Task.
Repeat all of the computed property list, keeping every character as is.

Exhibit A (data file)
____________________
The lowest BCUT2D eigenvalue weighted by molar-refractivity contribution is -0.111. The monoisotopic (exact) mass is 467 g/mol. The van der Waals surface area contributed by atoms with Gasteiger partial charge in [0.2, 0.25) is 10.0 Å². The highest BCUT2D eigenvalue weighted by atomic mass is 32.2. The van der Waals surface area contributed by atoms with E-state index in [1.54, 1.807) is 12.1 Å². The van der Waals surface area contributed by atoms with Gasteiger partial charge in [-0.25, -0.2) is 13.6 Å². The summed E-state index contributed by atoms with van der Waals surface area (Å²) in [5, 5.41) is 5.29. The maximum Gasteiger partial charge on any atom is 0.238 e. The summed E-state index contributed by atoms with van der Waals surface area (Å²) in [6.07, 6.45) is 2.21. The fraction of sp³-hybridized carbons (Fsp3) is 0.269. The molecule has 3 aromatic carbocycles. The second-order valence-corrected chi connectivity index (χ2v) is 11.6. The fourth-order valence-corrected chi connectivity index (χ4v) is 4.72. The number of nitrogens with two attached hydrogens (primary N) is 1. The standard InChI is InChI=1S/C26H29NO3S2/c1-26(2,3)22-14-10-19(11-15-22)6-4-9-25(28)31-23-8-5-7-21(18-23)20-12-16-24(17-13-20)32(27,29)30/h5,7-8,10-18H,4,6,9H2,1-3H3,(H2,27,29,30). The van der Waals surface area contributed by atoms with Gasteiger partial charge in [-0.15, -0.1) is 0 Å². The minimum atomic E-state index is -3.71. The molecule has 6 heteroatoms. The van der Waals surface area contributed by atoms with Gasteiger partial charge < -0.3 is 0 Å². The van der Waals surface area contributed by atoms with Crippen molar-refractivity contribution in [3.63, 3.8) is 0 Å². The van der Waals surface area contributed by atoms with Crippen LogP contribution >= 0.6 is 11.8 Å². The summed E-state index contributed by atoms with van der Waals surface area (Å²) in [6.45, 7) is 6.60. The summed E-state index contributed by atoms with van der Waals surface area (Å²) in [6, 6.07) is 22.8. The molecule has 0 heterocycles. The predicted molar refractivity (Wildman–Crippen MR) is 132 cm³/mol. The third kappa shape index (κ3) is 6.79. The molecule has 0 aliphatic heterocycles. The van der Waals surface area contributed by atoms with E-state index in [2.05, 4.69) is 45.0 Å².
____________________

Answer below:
The lowest BCUT2D eigenvalue weighted by molar-refractivity contribution is -0.111. The monoisotopic (exact) mass is 467 g/mol. The van der Waals surface area contributed by atoms with Gasteiger partial charge in [0.2, 0.25) is 10.0 Å². The highest BCUT2D eigenvalue weighted by atomic mass is 32.2. The van der Waals surface area contributed by atoms with E-state index in [1.54, 1.807) is 12.1 Å². The van der Waals surface area contributed by atoms with Gasteiger partial charge in [-0.25, -0.2) is 13.6 Å². The summed E-state index contributed by atoms with van der Waals surface area (Å²) in [5, 5.41) is 5.29. The maximum Gasteiger partial charge on any atom is 0.238 e. The summed E-state index contributed by atoms with van der Waals surface area (Å²) in [6.07, 6.45) is 2.21. The fraction of sp³-hybridized carbons (Fsp3) is 0.269. The molecule has 3 aromatic carbocycles. The second-order valence-corrected chi connectivity index (χ2v) is 11.6. The fourth-order valence-corrected chi connectivity index (χ4v) is 4.72. The number of nitrogens with two attached hydrogens (primary N) is 1. The standard InChI is InChI=1S/C26H29NO3S2/c1-26(2,3)22-14-10-19(11-15-22)6-4-9-25(28)31-23-8-5-7-21(18-23)20-12-16-24(17-13-20)32(27,29)30/h5,7-8,10-18H,4,6,9H2,1-3H3,(H2,27,29,30). The van der Waals surface area contributed by atoms with Gasteiger partial charge in [-0.15, -0.1) is 0 Å². The minimum atomic E-state index is -3.71. The molecule has 6 heteroatoms. The van der Waals surface area contributed by atoms with Gasteiger partial charge < -0.3 is 0 Å². The van der Waals surface area contributed by atoms with Crippen molar-refractivity contribution in [3.63, 3.8) is 0 Å². The van der Waals surface area contributed by atoms with Crippen LogP contribution >= 0.6 is 11.8 Å². The summed E-state index contributed by atoms with van der Waals surface area (Å²) in [6.45, 7) is 6.60. The summed E-state index contributed by atoms with van der Waals surface area (Å²) in [6, 6.07) is 22.8. The molecule has 0 heterocycles. The predicted molar refractivity (Wildman–Crippen MR) is 132 cm³/mol. The third kappa shape index (κ3) is 6.79. The molecule has 0 aliphatic heterocycles. The van der Waals surface area contributed by atoms with E-state index in [2.05, 4.69) is 45.0 Å².